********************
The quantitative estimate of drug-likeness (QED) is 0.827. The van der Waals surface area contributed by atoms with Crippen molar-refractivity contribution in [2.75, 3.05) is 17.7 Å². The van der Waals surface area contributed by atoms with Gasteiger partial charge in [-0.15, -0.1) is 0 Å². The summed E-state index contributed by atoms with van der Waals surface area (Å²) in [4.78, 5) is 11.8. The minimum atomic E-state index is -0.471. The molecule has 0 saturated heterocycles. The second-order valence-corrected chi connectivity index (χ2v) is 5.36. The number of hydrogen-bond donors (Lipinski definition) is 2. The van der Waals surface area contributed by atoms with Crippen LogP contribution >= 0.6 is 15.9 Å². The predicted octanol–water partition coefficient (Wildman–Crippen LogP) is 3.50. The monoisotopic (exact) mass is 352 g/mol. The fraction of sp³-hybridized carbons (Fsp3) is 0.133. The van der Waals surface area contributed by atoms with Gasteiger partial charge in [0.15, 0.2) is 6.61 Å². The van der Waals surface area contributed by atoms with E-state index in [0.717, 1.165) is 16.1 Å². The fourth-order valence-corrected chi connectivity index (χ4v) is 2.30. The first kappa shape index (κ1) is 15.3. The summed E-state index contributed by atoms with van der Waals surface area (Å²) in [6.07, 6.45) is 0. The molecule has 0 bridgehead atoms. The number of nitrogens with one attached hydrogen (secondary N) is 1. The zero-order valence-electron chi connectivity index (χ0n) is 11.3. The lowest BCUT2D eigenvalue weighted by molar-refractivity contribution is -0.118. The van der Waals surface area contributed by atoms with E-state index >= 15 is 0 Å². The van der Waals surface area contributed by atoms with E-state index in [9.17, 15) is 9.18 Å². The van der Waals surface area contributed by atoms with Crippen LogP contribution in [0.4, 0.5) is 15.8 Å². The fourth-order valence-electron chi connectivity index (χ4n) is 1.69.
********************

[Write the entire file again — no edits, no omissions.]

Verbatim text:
The quantitative estimate of drug-likeness (QED) is 0.827. The van der Waals surface area contributed by atoms with Crippen molar-refractivity contribution in [2.75, 3.05) is 17.7 Å². The van der Waals surface area contributed by atoms with Gasteiger partial charge in [-0.15, -0.1) is 0 Å². The summed E-state index contributed by atoms with van der Waals surface area (Å²) in [4.78, 5) is 11.8. The minimum atomic E-state index is -0.471. The molecule has 0 saturated heterocycles. The second-order valence-corrected chi connectivity index (χ2v) is 5.36. The number of hydrogen-bond donors (Lipinski definition) is 2. The van der Waals surface area contributed by atoms with Crippen LogP contribution >= 0.6 is 15.9 Å². The predicted octanol–water partition coefficient (Wildman–Crippen LogP) is 3.50. The monoisotopic (exact) mass is 352 g/mol. The fraction of sp³-hybridized carbons (Fsp3) is 0.133. The van der Waals surface area contributed by atoms with Gasteiger partial charge in [0.15, 0.2) is 6.61 Å². The van der Waals surface area contributed by atoms with E-state index in [0.717, 1.165) is 16.1 Å². The fourth-order valence-corrected chi connectivity index (χ4v) is 2.30. The first kappa shape index (κ1) is 15.3. The summed E-state index contributed by atoms with van der Waals surface area (Å²) in [6.07, 6.45) is 0. The molecule has 0 bridgehead atoms. The number of nitrogens with one attached hydrogen (secondary N) is 1. The zero-order valence-electron chi connectivity index (χ0n) is 11.3. The lowest BCUT2D eigenvalue weighted by molar-refractivity contribution is -0.118. The van der Waals surface area contributed by atoms with E-state index >= 15 is 0 Å². The van der Waals surface area contributed by atoms with E-state index in [9.17, 15) is 9.18 Å². The van der Waals surface area contributed by atoms with Crippen LogP contribution in [0.4, 0.5) is 15.8 Å². The fourth-order valence-electron chi connectivity index (χ4n) is 1.69.